I really am very touched by everyone's kind words and thoughts, and am feeling considerably better. I no longer feel as if I've been run over, and my hairbrush has stopped being a hob-nail boot across my scalp. Unfortunately, I still can't manage my 6 a.m. starts, I need the sleep too much, and that's really my best time for blogging, when I feel calmest and clearest and most focused. The trip to Rennes has been postponed; it's quite a long way in our old jalopy, and would be a waste if I wasn't feeling bright enought for it, and will probably be even nicer when the days are longer and we can take in the jardin du Thabor when the trees are leafing and flowering and so on, and we'll try to go to the Chinese later in the week.
I have been quite enjoying the kind of things you can only really get away with with a clear conscience when you're ill: catching up with reading, as avus suggested, and watching movies during the day. I'm slightly relieved that I can still immerse myself in a novel; I've noticed since I've been doing this that I've less time or interest for reading them, though I find I've been reading more poetry, both on- and off-line, than I have for a long time, which is good. I've read Jhumpa Lahiri's 'The Namesake', and quite a few of the stories out of ' The Interpreter of Maladies'. I liked them, they were clear and dry without being lightweight, but I began to feel saddened after a while by the sense of loss and dislocation in them, and that self-definition and freedom so often seem to require betrayal for her characters. Now I'm stuck into Isabel Allende's 'The House of the Spirits', which I've not read before. I once had an English teacher who said he could only really become absorbed in Dickens when he was ill and confined to bed, there was something about that rather seething, slightly grotesque, over-peopled world that suited convalescence, you could get lost in it then. 'The House of the Spirits' is like that and then some. It can be somewhat stomach-turning in places, but it's fascinating.
I also curled up on Sunday afternoon and watched 'Tuesdays with Morrie' on the telly, which was a very nice spoonful of sugar to help the medicine go down. Jack Lemmon was so luminously alive, the treacle didn't seem to matter too much. Anyway, I was ill, a little of what you fancy... I brushed my teeth afterwards.
Talking of sweet, rr was a bit disparaging about the taste of mead, which many people don't much care for. I actually like mead, which is something of a specialite de la region here, and known as chouchenn. But then I have limited tolerance of gall and wormwood and can down quite large amounts of syrupy beverages, especially alcoholic ones; jars and bottles here are forever in commission for not only the ever-present sloe-gin ( we do keep this relatively dry), but also blackberry whisky, raspberry and strawberry vodka, and various other steeped liqueurs and ratafias, including some with rose petals and cardomon from recipes on the very interesting Danish Schnapps website, which go well after curry. Or before. Or during. When the ginger wine ran out, which is a difficult thing to get hold of here, I located the bottle of mead, and suggested mixing it with the whisky in the manner of the whisky-macs I'd been drinking. However Tom opined that this would be a chronic waste of both ingredients, so I carried on drinking the whisky with a spoonful of honey, a squeeze of lemon and hot water, and the mead separately. It's all much more fun than antibiotics anyway.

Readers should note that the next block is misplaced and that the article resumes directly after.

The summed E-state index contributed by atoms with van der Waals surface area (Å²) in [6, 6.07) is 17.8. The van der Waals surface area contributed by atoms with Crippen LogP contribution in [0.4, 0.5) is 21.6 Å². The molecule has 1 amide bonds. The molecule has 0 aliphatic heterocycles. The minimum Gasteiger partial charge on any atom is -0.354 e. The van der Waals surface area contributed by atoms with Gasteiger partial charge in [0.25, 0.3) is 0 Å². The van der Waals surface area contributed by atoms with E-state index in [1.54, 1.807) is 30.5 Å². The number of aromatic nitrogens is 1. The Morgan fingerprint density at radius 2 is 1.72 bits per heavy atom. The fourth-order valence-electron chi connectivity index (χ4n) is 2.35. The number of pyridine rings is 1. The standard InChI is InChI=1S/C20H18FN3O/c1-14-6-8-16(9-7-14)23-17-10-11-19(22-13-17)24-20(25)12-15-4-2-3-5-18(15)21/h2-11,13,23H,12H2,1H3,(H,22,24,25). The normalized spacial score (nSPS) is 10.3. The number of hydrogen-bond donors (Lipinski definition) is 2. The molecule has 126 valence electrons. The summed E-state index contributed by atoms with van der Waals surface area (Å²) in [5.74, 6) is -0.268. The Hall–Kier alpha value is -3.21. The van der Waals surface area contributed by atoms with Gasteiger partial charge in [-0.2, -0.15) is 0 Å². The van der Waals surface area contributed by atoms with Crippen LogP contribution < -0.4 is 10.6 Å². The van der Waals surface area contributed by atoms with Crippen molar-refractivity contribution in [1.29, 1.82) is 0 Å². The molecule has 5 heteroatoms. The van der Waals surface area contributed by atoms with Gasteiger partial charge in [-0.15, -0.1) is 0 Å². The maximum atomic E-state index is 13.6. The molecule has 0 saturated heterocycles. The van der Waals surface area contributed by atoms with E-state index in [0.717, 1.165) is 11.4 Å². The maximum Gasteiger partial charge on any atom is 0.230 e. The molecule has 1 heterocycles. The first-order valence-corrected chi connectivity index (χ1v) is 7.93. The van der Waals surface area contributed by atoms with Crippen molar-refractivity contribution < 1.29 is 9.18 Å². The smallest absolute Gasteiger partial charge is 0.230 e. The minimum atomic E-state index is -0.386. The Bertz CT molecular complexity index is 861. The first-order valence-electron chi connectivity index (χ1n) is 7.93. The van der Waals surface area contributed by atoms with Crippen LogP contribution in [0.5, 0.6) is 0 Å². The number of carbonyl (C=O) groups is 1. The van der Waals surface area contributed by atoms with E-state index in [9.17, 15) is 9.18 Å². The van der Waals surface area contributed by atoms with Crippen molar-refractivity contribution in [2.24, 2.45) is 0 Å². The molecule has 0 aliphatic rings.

During the phase of home-winemaking that most men in my family seem to need to go through ( until my brother-in-law took him to one side, saying that while he too had experimented with parsnips, dandelions, plums and tomatoes, in the end you had to ask yourself why was it the French always stuck to grapes?), Tom made some mead. While the honey was heating the house was entered by several disoriented bees, and in the final product it was impossible to stop all the sugar fermenting to alcohol, which resulted in an almost entirely clear, dry liquid more reminiscent of fino sherry with an aroma of honey than mead as we knew it. It was interesting and quite strong, but not what we expected.
Another project has come my way to pass the time of my indisposition, thanks to Jonathan at Connaissances, his excellent Paris-based blog which is an intriguing combination of geology, poetry, observation and comment. Mistaking me for some kind of highbrow, he has tagged me with a meme to nominate my ten favourite French films. He says he feels I should be equal to this task because I like the film 'Eternal Sunshine of the Spotless Mind', which is true. I like it, and also ' Being John Malkovich', because I love the way they play with ideas about consciousness, asking who is looking out from behind the eyes and do we really know them, who is in control, to what extent are we the sum of our memories, how much do we create each other, what would we do if we could get into another's, or indeed our own, head? And they deal with authors' and artists' relationships with and manipulation of fictional and non-fictional characters, and much more. Not unrelated to these matters, I also love them because Charlie Kaufman who wrote the screenplays has, like me, a passion for the story of Abelard and Heloise, to which he openly alludes in both films.
However, this does not make me a connoisseur of French cinema! My first reaction was one of panic as I rather doubted I could remember having seen ten French films, and if I had, I probably couldn't remember their titles and certainly couldn't pretend to call them favourites. I had one or two unwatched in the DVD collection, perhaps if I made haste to watch those while on my bed of ill-health I could just about rustle up a respectable ten? On reflection, I can just about bring together a list of ten French films I have enjoyed over the years, but I regret they will be largely very predictable and unoriginal ones, but here goes: